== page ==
CFM - 1 year ago 169
Python Question

# Apply function to every row in Pandas Dataframe

I am new to Python and would like to rebuild this example. I have longitude and latitude data about NYC Taxi pick-ups and drop-offs, however, I need to change the data to the Web Mercartor format (this cannot be found in the example above).
I found a function which can take one pair of longitude and latitude values and change it to Web Mercartor format, which was taken from here, it looks as follows:

``````import math
def toWGS84(xLon, yLat):
# Check if coordinate out of range for Latitude/Longitude
if (abs(xLon) < 180) and (abs(yLat) > 90):
return

# Check if coordinate out of range for Web Mercator
# 20037508.3427892 is full extent of Web Mercator
if (abs(xLon) > 20037508.3427892) or (abs(yLat) > 20037508.3427892):
return

semimajorAxis = 6378137.0  # WGS84 spheriod semimajor axis

latitude = (1.5707963267948966 - (2.0 * math.atan(math.exp((-1.0 * yLat) / semimajorAxis)))) * (180/math.pi)
longitude = ((xLon / semimajorAxis) * 57.295779513082323) - ((math.floor((((xLon / semimajorAxis) * 57.295779513082323) + 180.0) / 360.0)) * 360.0)

return [longitude, latitude]

def toWebMercator(xLon, yLat):
# Check if coordinate out of range for Latitude/Longitude
if (abs(xLon) > 180) and (abs(yLat) > 90):
return

semimajorAxis = 6378137.0  # WGS84 spheriod semimajor axis
east = xLon * 0.017453292519943295
north = yLat * 0.017453292519943295

northing = 3189068.5 * math.log((1.0 + math.sin(north)) / (1.0 - math.sin(north)))
easting = semimajorAxis * east

return [easting, northing]

def main():
print(toWebMercator(-105.816001, 40.067633))
print(toWGS84(-11779383.349100526, 4875775.395628653))

if __name__ == '__main__':
main()
``````

How do I apply this data to every pair of long/lat coordinates in my pandas Dataframe and save the output in the same pandasDF?

``````df.tail()
|    longitude     |    latitude
____________|__________________|______________
11135465    |    -73.986893    |    40.761093
1113546     |    -73.979645    |    40.747814
11135467    |    -74.001244    |    40.743172
11135468    |    -73.997818    |    40.726055
...
``````

With a dataset that size, what would help you the most is understanding how to do things the `pandas` way. Iterating over rows will yield terrible performance compared to the built in vectorized methods.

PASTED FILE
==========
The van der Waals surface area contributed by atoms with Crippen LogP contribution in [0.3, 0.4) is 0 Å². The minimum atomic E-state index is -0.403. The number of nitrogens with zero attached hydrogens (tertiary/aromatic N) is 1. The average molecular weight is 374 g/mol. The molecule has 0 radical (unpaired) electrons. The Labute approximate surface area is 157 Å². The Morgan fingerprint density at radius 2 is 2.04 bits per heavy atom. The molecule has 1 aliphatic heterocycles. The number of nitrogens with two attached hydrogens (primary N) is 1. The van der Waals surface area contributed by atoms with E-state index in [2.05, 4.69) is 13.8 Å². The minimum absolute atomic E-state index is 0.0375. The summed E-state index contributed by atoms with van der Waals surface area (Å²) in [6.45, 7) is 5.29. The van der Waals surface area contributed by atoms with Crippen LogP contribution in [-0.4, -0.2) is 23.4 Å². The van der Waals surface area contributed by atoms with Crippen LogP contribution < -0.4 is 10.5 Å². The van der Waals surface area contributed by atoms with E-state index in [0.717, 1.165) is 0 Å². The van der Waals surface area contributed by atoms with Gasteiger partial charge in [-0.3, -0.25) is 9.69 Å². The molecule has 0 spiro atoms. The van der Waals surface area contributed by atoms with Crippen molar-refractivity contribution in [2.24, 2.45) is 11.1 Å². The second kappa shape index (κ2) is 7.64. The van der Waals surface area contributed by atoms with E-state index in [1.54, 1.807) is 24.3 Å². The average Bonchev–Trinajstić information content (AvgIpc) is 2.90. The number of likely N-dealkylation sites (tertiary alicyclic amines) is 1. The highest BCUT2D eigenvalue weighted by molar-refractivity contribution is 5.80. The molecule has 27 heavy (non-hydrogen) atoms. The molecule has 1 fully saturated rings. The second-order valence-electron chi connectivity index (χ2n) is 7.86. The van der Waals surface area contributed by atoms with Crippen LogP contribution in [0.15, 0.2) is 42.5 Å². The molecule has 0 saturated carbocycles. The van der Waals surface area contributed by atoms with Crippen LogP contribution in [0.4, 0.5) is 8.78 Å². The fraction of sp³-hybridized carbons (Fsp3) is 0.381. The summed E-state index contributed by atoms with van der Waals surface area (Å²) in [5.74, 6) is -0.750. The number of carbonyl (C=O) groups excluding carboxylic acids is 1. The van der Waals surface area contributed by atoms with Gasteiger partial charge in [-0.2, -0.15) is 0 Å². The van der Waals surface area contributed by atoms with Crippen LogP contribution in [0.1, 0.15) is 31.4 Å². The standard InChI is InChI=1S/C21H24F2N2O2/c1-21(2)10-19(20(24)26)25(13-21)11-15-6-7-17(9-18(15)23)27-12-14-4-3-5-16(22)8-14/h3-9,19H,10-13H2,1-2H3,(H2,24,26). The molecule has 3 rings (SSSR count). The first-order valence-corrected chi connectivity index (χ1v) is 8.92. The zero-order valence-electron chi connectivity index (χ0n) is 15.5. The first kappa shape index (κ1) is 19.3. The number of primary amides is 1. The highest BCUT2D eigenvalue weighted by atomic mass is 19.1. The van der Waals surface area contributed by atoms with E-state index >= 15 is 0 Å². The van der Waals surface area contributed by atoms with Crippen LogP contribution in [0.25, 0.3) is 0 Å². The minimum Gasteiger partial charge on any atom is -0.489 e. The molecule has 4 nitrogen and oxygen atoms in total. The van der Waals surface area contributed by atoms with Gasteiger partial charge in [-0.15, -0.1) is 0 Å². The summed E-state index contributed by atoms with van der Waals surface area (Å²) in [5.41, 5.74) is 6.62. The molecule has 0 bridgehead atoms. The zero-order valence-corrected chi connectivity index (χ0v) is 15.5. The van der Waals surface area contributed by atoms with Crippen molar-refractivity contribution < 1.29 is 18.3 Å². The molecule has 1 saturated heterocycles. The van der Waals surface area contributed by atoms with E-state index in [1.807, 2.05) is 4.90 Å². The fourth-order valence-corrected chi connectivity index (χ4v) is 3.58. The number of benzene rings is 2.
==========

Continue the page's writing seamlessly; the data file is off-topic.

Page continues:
``````import pandas as pd
import numpy as np

VendorID    tpep_pickup_datetime    tpep_dropoff_datetime   passenger_count trip_distance   pickup_longitude    pickup_latitude RatecodeID  store_and_fwd_flag  dropoff_longitude   dropoff_latitude    payment_type    fare_amount extra   mta_tax tip_amount  tolls_amount    improvement_surcharge   total_amount
0   2   2016-06-09 21:06:36 2016-06-09 21:13:08 2   0.79    -73.983360  40.760937   1   N   -73.977463  40.753979   2   6.0 0.5 0.5 0.00    0.0 0.3 7.30
1   2   2016-06-09 21:06:36 2016-06-09 21:35:11 1   5.22    -73.981720  40.736668   1   N   -73.981636  40.670242   1   22.0    0.5 0.5 4.00    0.0 0.3 27.30
2   2   2016-06-09 21:06:36 2016-06-09 21:13:10 1   1.26    -73.994316  40.751072   1   N   -74.004234  40.742168   1   6.5 0.5 0.5 1.56    0.0 0.3 9.36
3   2   2016-06-09 21:06:36 2016-06-09 21:36:10 1   7.39    -73.982361  40.773891   1   N   -73.929466  40.851540   1   26.0    0.5 0.5 1.00    0.0 0.3 28.30
4   2   2016-06-09 21:06:36 2016-06-09 21:23:23 1   3.10    -73.987106  40.733173   1   N   -73.985909  40.766445   1   13.5    0.5 0.5 2.96    0.0 0.3 17.76
``````

This dataset has 11,135,470 rows, which isn't "big data," but isn't small. Rather than writing a function and applying it to every row, you'll get a lot more performance by performing parts of the function to individual columns. I would turn this function:

``````def toWebMercator(xLon, yLat):
# Check if coordinate out of range for Latitude/Longitude
if (abs(xLon) > 180) and (abs(yLat) > 90):
return

semimajorAxis = 6378137.0  # WGS84 spheriod semimajor axis
east = xLon * 0.017453292519943295
north = yLat * 0.017453292519943295

northing = 3189068.5 * math.log((1.0 + math.sin(north)) / (1.0 - math.sin(north)))
easting = semimajorAxis * east

return [easting, northing]
``````

into this:

``````SEMIMAJORAXIS = 6378137.0 # typed in all caps since this is a static value
df['pickup_east'] = df['pickup_longitude'] * 0.017453292519943295 # takes all pickup longitude values, multiples them, then saves as a new column named pickup_east.
df['pickup_north'] = df['pickup_latitude'] * 0.017453292519943295
# numpy functions allow you to calculate an entire column's worth of values by simply passing in the column.
df['pickup_northing'] = 3189068.5 * np.log((1.0 + np.sin(df['pickup_north'])) / (1.0 - np.sin(df['pickup_north'])))
df['pickup_easting'] = SEMIMAJORAXIS * df['pickup_east']
``````

You then have `pickup_easting` and `pickup_northing` columns with the calculated values.

For my laptop, this takes:

``````CPU times: user 1.01 s, sys: 286 ms, total: 1.3 s
Wall time: 763 ms
``````

For all 11m rows. 15 minutes --> seconds.

I got rid of the checks on the values- you could do something like:

``````df = df[(df['pickup_longitude'].abs() <= 180) & (df['pickup_latitude'].abs() <= 90)]
``````

This uses boolean indexing, which again, is orders of magnitude faster than looping.